I recently found myself in strange territory for a chef – I had Friday off. To celebrate this rare occasion I decided to treat myself to something more than the fish finger sandwiches and cheese-on-toast that my working hours usually only prohibit me to having. In keeping with my restaurant roots I decided to celebrate with what Friday nights typically mean for those who cook by having a steak. You may be expecting a little more than a simple steak dinner recipe from a chef who works in a fine dining restaurant, but when I’m not sweating away at work I don’t want to be cooking and eating the carpaccio of beef or the cured trout rillette that I serve to my customers.

I went for rump, it’s cheaper than sirloin and ribeye and arguably has less flavour due to its lack of fat content but everyone’s wallet is different and it’s a nice change to the expensive fillet steak we cook for customers whose wallets are heavier than mine. I always prefer pan-fried over grilled as it creates colour and caramelisation which means flavour. Adding aromatics to the pan during cooking such as thyme, rosemary or garlic along with butter also helps. As my head chef once told me “cooking meat without butter is like having sex without a penis.” He knows how to cook meat so I’ll take that advice but I don’t know how good he is in the bedroom. Most importantly, let the steak rest. Stick it one a chopping board and leave it alone – don’t touch it, don’t cut it, don’t even look at it, just let it rest.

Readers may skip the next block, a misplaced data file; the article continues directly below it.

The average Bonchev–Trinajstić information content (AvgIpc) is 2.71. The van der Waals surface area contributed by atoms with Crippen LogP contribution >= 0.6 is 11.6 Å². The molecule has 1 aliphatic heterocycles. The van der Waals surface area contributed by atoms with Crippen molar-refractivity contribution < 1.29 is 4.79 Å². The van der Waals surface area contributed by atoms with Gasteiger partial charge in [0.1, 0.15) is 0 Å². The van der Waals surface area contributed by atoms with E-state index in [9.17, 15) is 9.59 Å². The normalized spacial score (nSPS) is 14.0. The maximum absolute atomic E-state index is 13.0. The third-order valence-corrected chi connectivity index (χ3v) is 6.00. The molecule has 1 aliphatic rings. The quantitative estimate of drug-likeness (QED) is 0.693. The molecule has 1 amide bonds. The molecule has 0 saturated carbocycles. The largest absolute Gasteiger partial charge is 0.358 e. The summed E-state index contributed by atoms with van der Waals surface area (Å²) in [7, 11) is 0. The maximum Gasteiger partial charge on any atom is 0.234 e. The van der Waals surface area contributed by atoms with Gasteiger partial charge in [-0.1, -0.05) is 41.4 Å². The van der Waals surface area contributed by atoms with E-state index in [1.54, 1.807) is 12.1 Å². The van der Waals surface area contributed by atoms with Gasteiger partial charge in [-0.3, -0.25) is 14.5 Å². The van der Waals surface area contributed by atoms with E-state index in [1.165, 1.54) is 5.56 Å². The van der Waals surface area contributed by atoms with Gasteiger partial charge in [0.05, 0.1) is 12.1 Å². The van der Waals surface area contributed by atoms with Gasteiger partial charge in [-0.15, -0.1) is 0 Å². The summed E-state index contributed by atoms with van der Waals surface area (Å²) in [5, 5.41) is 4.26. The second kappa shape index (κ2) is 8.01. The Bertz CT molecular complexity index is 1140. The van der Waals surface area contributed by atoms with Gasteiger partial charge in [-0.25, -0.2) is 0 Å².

For the mash I bake the potatoes rather than boiling them. The flesh is lighter and doesn’t absorb any moisture resulting in a creamier rather than wetter finish. I use désirée as they are waxier and can take more dairy which is always a good thing from a chefs perspective as we are less morally scrupulous when it comes to using butter than the home cook.

French peas, or petit pois à la Francais, is just lardons fried till crisp, frozen petit pois, a little stock or water and then enough butter than you think necessary, plus a little more (are you starting the see the theme here?) Shredded lettuce or spring onions can also be added for crunch but I’ve omitted that.

Finally for the jus I simply deglaze the pan I cooked the steak in with red wine. As my food hero, the late Keith Floyd once said, “if you won’t drink it, don’t cook with it” which is fine advice at home but not so good for restaurant where we use fifteen litres of the stuff just for stock. Let this boil down and then add small amounts of cold butter piece-by-piece till it emulsifies. This takes a bit of practice and understanding of how butter and liquids cook together but you can eventually get an easy and flavourful jus.